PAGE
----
So we really focus a lot on growing our education sort of base, and growing our video content. The past year or so we’ve been getting into more of a recruiting side of things where we’re doing some sort of customized, what we call recruit, train, hire, program. So I’m sure we’ll get into that a little more.
Yury: Actually, if you don’t mind, I wanted to follow up. You said create videos about companies that other people may not know that they exist. But then how did you know that those companies exist?
Rachel: That’s a good question. Well, a lot of networking. I did a lot of networking with, I mean Portland or Maine, but Portland in particular has a great networking system with SCORE through the Maine Entrepreneurial Center. I can’t, I totally butchered that name.
Rich: Maine Center for Entrepreneurs.
Rachel: Thank you, ok. And then just other networking, the Chamber of Commerce, Eggs and Issues, kinds of things like that. So I just would go out and meet people and then get referrals also from clients that I had. And then just anyone that would recommend that I should reach out to a company that was struggling to hire, I would reach out to them. I’d work my way, elbow my way in, if I had to.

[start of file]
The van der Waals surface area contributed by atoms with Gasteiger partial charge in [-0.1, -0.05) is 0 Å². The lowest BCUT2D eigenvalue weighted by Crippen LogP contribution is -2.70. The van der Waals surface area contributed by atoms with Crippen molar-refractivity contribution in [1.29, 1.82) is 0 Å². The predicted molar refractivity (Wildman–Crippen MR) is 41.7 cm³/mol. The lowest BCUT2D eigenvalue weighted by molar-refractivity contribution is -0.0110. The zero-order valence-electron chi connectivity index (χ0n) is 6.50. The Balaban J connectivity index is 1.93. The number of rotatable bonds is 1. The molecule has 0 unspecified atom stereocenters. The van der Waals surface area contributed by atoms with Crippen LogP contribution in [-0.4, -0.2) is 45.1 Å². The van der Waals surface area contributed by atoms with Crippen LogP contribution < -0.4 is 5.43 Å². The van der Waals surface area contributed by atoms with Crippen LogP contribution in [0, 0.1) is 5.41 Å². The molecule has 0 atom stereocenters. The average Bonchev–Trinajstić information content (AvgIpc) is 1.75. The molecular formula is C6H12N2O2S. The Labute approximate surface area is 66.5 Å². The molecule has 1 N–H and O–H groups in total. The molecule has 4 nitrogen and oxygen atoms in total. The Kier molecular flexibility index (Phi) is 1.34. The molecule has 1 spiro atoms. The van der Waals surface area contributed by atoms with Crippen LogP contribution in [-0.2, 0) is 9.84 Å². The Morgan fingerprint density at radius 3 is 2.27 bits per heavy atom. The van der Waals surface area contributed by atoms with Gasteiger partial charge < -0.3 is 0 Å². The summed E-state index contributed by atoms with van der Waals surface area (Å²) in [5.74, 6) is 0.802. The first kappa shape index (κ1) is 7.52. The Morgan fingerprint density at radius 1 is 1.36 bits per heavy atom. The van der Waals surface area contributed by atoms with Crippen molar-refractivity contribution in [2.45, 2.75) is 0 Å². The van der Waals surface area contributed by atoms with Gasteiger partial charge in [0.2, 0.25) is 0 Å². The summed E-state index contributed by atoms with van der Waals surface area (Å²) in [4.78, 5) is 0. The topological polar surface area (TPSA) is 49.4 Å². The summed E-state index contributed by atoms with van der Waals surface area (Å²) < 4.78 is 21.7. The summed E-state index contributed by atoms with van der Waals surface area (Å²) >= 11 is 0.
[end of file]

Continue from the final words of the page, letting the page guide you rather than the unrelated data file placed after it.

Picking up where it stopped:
Yury: So it sounds like you were focused on the companies that you had pretty recognizable brands in the market?
Rachel: Not necessarily, no. I mean, I certainly, some of my first clients were recognizable. But after probably my first three or four clients, like Hancock Lumber was one of my first clients. Yodel Wood Stoves. Yodel is a brand name that a lot of Maine people recognize and know, but they don’t know that Yodel wood stoves are made in Gorham, Maine. Hmm.
Yury: Oh wow. Now we do.
Rachel: Yeah. Now you do.
Rich: So when those companies are approaching you or you’re approaching them – I’m just trying to get a handle on – the videos that you’re making for them, are they talking about the opportunities that exist in manufacturing in general that might happen to be put together by this company? Or is it really more a recruiting tool specific to the companies you’re working with?
Rachel: It’s more specific to the companies. So when we go in to work with a company like Hancock Lumber or Yodel or Proctor & Gamble – we have Proctor & Gamble also – and they’re long form videos, so they’re 2-5 minutes in length so we get to tell the story of the company. We get to feature them in what we call a ‘company profile’ video, and we dig into their culture and why the people that work there love working there and what makes them different, what might people not understand about that company that they want to sort of dispel some myths or break down some barriers.